Germany’s most prominent leading indicator, the Ifo index, remained almost unchanged in November. At 110.4, from 110.5 in October, the Ifo index stands close to all-time highs. While the current assessment component improved, expectations weakened somewhat.
Since the first Brexit shock, the Ifo index has staged an impressive comeback, suggesting that the summer slowdown of the entire economy was only a blip and not a new trend. However, we think that some caution is well-placed when interpreting the Ifo index. In recent months, the improvement in the headline Ifo index has been mainly driven by stronger sentiment in the manufacturing sector. A sector, which has not really shown strong signs of acceleration in the hard data so far. To the contrary, the ongoing stagnation in new orders and industrial production combined with new risks emerging in Germany’s main export destinations, suggest that the latest Ifo readings could be too good to be true.
Despite the strong Ifo reading, less than one year ahead of the important national elections, the German economy has entered a risky stage. The economy’s virtuous circle is running on its last leg and is in fact artificially extended by the ECB’s ultra-loose monetary policy and the refugee-related increase in government spending. As a result, domestic consumption and the construction sector have become the two most important growth drivers. At the same time, however, the lack of new structural reforms and investments combined with what looks like a more structural slowdown in global trade should hinder economic growth to live up to its full potential in the period ahead.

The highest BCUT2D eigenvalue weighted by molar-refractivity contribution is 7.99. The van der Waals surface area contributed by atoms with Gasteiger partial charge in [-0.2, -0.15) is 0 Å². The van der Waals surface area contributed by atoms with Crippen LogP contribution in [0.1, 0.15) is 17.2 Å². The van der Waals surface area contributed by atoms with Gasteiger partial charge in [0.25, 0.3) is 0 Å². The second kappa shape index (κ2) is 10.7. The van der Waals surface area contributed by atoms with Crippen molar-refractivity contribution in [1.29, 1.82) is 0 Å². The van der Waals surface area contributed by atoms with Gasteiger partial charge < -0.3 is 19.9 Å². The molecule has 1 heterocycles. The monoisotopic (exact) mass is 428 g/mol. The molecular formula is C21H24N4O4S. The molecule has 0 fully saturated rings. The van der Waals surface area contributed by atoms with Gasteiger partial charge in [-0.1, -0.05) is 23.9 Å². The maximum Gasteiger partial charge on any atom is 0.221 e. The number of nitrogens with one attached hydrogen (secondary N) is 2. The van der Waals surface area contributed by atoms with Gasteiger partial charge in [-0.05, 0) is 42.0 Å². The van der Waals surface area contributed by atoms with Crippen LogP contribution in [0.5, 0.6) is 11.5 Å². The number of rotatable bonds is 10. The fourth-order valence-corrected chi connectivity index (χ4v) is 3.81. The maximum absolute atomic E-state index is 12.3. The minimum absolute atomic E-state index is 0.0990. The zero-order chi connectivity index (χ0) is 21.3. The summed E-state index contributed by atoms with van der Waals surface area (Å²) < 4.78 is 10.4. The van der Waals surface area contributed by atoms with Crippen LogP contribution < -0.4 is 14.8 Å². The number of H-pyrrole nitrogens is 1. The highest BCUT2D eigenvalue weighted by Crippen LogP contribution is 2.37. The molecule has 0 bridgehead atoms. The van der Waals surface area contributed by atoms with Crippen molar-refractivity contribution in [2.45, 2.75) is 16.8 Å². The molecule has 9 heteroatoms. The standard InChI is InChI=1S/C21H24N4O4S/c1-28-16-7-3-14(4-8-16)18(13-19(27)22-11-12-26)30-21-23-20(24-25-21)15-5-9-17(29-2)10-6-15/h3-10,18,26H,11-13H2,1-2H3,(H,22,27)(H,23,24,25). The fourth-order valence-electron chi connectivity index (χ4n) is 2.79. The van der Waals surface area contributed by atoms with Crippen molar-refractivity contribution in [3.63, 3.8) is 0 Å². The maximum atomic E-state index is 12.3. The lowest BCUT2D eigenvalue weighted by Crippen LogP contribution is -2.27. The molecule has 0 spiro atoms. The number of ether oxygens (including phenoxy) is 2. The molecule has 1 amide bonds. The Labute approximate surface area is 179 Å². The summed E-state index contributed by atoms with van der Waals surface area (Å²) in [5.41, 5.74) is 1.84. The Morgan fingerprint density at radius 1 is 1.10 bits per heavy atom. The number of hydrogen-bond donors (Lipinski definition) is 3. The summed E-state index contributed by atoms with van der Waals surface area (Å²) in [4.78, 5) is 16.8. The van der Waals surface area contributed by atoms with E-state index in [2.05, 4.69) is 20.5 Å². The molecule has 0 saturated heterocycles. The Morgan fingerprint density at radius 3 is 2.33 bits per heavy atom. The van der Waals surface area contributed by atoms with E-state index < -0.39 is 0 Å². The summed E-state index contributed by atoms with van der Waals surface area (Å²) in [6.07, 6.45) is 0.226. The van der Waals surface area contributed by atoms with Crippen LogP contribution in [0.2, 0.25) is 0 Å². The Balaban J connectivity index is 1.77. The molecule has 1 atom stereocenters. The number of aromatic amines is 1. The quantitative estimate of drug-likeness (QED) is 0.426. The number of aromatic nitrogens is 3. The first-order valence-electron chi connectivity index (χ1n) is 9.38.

In sum, today’s Ifo reading points to a rebound of the economy in the final quarter of the year. However, some caution is required as recent events have shown that surveys are currently not the best indicators for actual results.